It’s a scientifically proven fact that Dingoes are not actually part of the canine family. Australian Geographic announced in 2014 that they are a species all on their own – Canis dingo – stating that they are not descended from dogs or wolves.
A Dingo is not a Dog
Dingoes are genetically locked into their wild and primitive nature, even when crossbred, making them unsuitable companions for those domestic households who expect regular dog training and behaviour modification to work. In the wild, a Dingo does not actually need to live in a pack to learn how to hunt and survive … it’s genetically encoded, giving them an instinctive prey drive behaviour. But their difference is not only reflected in their temperament and behaviour, regardless of whether they are wild-born or “domesticated”, but also in their bodily makeup.
Dingoes are highly flexible with the ability to rotate their wrists and subluxate their hips. Their limbs are double-jointed and their neck can turn 180 degrees in any direction, a feat impossible for dogs. In addition to these unique characteristics, dingoes are excellent runners, jumpers, and climbers. Dingoes have been tracked at 60km/hour and traveling forty kilometres in one day. They can bound two metres high and successfully climb trees. These traits are what make the dingo an agile predator and excellent escape artist.
Aside from their physical differences, the average dingo is also very cunning and highly curious. They will watch and plan, investigate and then wait for exactly the right opportunity to get away with … stealing that chicken off the counter. They will stick their nose into every space available, and pull out all items of interest with their very dexterous “hands”. They have no concept of boundaries, except when it’s an item they believe is “theirs”, at which time they become highly possessive, often hiding toys and food items away from others.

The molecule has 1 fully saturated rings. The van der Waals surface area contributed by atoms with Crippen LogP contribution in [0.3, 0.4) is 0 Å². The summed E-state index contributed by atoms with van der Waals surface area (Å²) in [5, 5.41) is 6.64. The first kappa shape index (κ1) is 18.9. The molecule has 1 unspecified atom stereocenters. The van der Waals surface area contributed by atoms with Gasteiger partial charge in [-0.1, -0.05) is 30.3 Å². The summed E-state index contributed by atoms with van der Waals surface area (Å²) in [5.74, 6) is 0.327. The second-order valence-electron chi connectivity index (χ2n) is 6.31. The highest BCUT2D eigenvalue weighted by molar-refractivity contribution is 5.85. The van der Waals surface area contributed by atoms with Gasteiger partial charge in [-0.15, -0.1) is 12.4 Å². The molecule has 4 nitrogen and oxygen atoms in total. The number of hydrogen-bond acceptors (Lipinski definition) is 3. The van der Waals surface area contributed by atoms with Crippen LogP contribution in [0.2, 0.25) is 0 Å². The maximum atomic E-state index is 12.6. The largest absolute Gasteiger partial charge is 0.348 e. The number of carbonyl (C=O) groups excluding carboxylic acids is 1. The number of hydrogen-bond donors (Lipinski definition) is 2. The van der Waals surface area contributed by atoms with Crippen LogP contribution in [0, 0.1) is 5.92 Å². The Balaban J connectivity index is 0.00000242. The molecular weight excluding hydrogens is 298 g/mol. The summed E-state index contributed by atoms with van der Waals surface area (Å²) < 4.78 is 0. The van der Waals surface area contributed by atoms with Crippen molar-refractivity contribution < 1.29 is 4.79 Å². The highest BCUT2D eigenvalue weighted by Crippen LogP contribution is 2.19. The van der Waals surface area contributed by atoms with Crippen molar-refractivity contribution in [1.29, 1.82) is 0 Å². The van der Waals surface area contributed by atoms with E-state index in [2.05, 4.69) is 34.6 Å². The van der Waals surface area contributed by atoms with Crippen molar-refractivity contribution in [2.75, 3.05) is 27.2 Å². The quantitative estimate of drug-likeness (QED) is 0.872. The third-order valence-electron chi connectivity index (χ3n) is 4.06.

You see them advertised all the time as great pets, but as you can see with our description, a Dingo is not a Dog. They’re not suited to all households or all families, and sadly so many people find this out much too late, leaving us to foster and care for confused, abandoned and often abused animals. But for those households and families who are willing to share their couch, bed and probably bath with a family member who requires constant attention and who can be loving one moment and angry the next for no apparent reason, who can open cupboards, who can escape out of pretty much any environment, then a dingo in the family can be a very rewarding experience. They’re just a HUGE amount of work.
- Dingo rarely barks but it frequently howls and whimpers. Dogs rarely howl, but often bark.
- Dingo mates once per year. Females give birth to 1 to 10 (5 on average) pups in abandoned rabbit holes which serve as dens. Males participate in the rearing of the offspring. Dogs mate two times per year and give birth to 6 puppies on average (smaller breeds produces up to 4 puppies, larger breeds up to 12 puppies). Unlike male dingoes, male dogs do not show parental care.
- Dogs can survive 10 to 13 years, while dingo can survive up to 24 years in the captivity.
- Dingo is social creature that lives and hunts in their family unit which consists of mating couple and their offspring, and they’re more active at night.